Is it a fungus or haze on the lens? (35-70mm/f2.8)

Discussion in 'Nikon' started by arie|3, Mar 25, 2010.

  1. My father kept his collection of Nikon F bodies and lenses in storage cabinet with 5 watt lamp to keep it dry inside. One of the lens is Nikkor AF 35-70mm/f 2.8D (new) which is finally descended to me .
    Last week I was trying to try the lens since it never been used almost years but suprisingly it gives me a very low contrast image.
    I tried to examine the lens inside - if there's some fungus or not. But I'm not very sure if its a fungus or not, because the pattern is different - more evenly spread on one element of the lens. No 'spiderweb' things like the one i know.
    I emailed nikon service centre here (in Singapore) -first they replied me that they can't do it since they dont have the spare-part anymore. So i asked them for another solution and attached the images whether it is really a fungus or not. But they only answered me that they will replace the lens and it's going to cost me SGD 311 (~USD221) as they need to order the lens element.
    Anybody can give me opinions - if its really a fungus or just a haze? And is that the right price to get it fixed (worth it)?
    Beside of that , I think I also need a little lubrication on my Micro Nikkor-P.C 55mm/f3.5 because it gives kinda dry feeling when i rotate the focusing ring. I've also Nikon service centre here and it going to cost me USD 76. What do you think?
    Thank you in advance for any opinions/comments.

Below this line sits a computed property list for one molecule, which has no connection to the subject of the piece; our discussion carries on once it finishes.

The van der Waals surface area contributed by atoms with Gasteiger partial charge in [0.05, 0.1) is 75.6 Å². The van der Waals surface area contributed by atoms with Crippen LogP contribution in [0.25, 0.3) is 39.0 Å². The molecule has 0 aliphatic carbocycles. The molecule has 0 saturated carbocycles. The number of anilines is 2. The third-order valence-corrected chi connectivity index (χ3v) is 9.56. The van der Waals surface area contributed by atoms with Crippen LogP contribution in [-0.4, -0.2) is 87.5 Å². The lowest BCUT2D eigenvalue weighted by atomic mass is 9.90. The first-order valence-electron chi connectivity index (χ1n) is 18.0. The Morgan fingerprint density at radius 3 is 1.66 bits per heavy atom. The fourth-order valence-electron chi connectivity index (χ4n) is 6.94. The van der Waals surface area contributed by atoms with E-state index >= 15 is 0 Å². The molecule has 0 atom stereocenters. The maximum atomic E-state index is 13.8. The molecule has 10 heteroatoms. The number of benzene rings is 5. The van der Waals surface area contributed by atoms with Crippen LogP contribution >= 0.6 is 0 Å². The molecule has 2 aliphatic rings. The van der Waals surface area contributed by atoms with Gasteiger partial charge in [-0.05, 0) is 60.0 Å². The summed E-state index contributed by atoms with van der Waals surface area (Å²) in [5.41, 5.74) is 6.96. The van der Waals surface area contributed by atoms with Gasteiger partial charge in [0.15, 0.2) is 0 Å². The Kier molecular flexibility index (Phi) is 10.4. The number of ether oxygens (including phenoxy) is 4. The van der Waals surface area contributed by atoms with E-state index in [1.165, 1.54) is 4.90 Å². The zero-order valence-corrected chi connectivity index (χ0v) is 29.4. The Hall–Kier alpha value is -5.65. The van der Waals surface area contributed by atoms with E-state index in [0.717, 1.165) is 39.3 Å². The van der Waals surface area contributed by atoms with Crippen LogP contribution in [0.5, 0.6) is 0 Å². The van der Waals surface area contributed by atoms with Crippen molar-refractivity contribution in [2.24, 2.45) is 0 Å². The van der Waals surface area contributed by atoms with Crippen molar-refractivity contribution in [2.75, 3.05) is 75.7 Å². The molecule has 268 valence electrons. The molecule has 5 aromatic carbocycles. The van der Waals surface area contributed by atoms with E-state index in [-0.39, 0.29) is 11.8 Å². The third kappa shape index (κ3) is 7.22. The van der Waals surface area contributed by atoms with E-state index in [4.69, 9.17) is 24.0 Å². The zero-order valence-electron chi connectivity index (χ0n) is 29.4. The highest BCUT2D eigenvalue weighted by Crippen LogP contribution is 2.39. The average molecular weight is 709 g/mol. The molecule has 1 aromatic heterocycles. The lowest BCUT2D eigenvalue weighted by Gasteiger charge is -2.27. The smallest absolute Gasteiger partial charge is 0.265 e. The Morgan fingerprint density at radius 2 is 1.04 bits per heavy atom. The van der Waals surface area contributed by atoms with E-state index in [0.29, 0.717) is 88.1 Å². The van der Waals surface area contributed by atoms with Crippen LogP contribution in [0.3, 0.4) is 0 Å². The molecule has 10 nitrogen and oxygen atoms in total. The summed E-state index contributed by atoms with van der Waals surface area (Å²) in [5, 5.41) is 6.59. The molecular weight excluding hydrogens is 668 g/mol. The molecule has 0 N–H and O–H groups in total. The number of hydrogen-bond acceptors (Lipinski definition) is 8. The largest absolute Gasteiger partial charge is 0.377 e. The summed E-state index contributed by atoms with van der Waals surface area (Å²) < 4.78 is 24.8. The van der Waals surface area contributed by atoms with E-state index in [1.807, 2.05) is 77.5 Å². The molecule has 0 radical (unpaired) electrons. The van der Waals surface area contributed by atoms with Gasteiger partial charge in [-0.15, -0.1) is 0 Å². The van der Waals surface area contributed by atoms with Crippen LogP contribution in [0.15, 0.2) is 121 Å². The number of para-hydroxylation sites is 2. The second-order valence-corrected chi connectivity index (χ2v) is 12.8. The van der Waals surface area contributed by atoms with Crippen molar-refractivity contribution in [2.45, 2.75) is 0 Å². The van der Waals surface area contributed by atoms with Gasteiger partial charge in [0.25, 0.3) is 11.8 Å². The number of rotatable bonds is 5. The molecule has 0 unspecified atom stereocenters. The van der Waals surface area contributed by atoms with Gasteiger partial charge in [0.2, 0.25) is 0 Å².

2. There are many different kinds of fungus that grow in lenses, and I have seen a lot of manifestations over the years. This definitely looks like fungus to me. I suspect just cleaning the element will leave spots where the fungal growth by-products have etched the coating and glass. A shame.
    A 5w bulb is not nearly enough to prevent fungus from growing. You must add a higher wattage bulb to increase the internal temperature of the storage container to 10 degrees Fahrenheit above outside ambient Fahrenheit temperature in order for the method to be effective
  3. Shun and at least one other Nikon forum member have mentioned similar problems with an overall, evenly distributed haze on the 35-70mm f/2.8 AF Nikkors. I haven't experienced that problem with my copy.
    The 35-70/2.8 AF Nikkor is vulnerable to ghosting flare, but should not produce significant veiling flare of softness due to hazy elements. Whether the lens is worth disassembling and cleaning or repair is up to you.
    Regarding the focusing lubrication of the 55mm f/3.5 Micro-Nikkor, I experienced the same problem with mine (a pre-AI version, later modified to AI). The lubricant was too dry to enable consistent fine focusing at 1:2 magnification. The inner barrel group would shift very slightly. Even stopped down to f/16-f/32, the depth of field is so shallow the slightest movement of the inner barrel was enough to affect critical focus.